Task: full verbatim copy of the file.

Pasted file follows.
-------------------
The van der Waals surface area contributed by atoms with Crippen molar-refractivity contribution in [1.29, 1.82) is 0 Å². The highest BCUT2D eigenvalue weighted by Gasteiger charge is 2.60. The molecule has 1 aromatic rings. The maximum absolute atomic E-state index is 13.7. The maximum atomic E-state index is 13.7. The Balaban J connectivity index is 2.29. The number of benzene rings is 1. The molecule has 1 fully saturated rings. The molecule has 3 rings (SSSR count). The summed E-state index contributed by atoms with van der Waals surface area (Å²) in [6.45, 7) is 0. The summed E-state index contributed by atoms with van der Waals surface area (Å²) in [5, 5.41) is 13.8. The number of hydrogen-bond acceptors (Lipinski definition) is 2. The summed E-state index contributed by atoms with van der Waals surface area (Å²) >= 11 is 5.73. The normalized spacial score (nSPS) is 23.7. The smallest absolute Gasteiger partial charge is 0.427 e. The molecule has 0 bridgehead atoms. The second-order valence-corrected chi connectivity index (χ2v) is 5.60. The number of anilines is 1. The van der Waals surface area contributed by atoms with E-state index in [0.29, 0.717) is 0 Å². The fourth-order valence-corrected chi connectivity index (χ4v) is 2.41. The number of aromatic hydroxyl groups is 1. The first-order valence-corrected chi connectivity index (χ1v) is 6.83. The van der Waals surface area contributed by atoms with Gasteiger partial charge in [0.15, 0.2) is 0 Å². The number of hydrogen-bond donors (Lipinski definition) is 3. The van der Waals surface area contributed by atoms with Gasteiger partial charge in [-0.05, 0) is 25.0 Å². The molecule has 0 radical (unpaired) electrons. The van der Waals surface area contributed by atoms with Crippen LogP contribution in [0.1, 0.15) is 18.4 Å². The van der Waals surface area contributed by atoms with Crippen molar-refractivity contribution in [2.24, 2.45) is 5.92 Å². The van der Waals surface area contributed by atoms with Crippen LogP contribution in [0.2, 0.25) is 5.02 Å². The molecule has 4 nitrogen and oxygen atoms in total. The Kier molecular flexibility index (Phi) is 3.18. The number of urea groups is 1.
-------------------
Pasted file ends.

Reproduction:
The van der Waals surface area contributed by atoms with Crippen molar-refractivity contribution in [1.29, 1.82) is 0 Å². The highest BCUT2D eigenvalue weighted by Gasteiger charge is 2.60. The molecule has 1 aromatic rings. The maximum absolute atomic E-state index is 13.7. The maximum atomic E-state index is 13.7. The Balaban J connectivity index is 2.29. The number of benzene rings is 1. The molecule has 1 fully saturated rings. The molecule has 3 rings (SSSR count). The summed E-state index contributed by atoms with van der Waals surface area (Å²) in [6.45, 7) is 0. The summed E-state index contributed by atoms with van der Waals surface area (Å²) in [5, 5.41) is 13.8. The number of hydrogen-bond acceptors (Lipinski definition) is 2. The summed E-state index contributed by atoms with van der Waals surface area (Å²) >= 11 is 5.73. The normalized spacial score (nSPS) is 23.7. The smallest absolute Gasteiger partial charge is 0.427 e. The molecule has 0 bridgehead atoms. The second-order valence-corrected chi connectivity index (χ2v) is 5.60. The number of anilines is 1. The van der Waals surface area contributed by atoms with E-state index in [0.29, 0.717) is 0 Å². The fourth-order valence-corrected chi connectivity index (χ4v) is 2.41. The number of aromatic hydroxyl groups is 1. The first-order valence-corrected chi connectivity index (χ1v) is 6.83. The van der Waals surface area contributed by atoms with Gasteiger partial charge in [0.15, 0.2) is 0 Å². The number of hydrogen-bond donors (Lipinski definition) is 3. The van der Waals surface area contributed by atoms with Gasteiger partial charge in [-0.05, 0) is 25.0 Å². The molecule has 0 radical (unpaired) electrons. The van der Waals surface area contributed by atoms with Crippen LogP contribution in [0.1, 0.15) is 18.4 Å². The van der Waals surface area contributed by atoms with Crippen molar-refractivity contribution in [2.24, 2.45) is 5.92 Å². The van der Waals surface area contributed by atoms with Crippen LogP contribution in [0.2, 0.25) is 5.02 Å². The molecule has 4 nitrogen and oxygen atoms in total. The Kier molecular flexibility index (Phi) is 3.18. The number of urea groups is 1.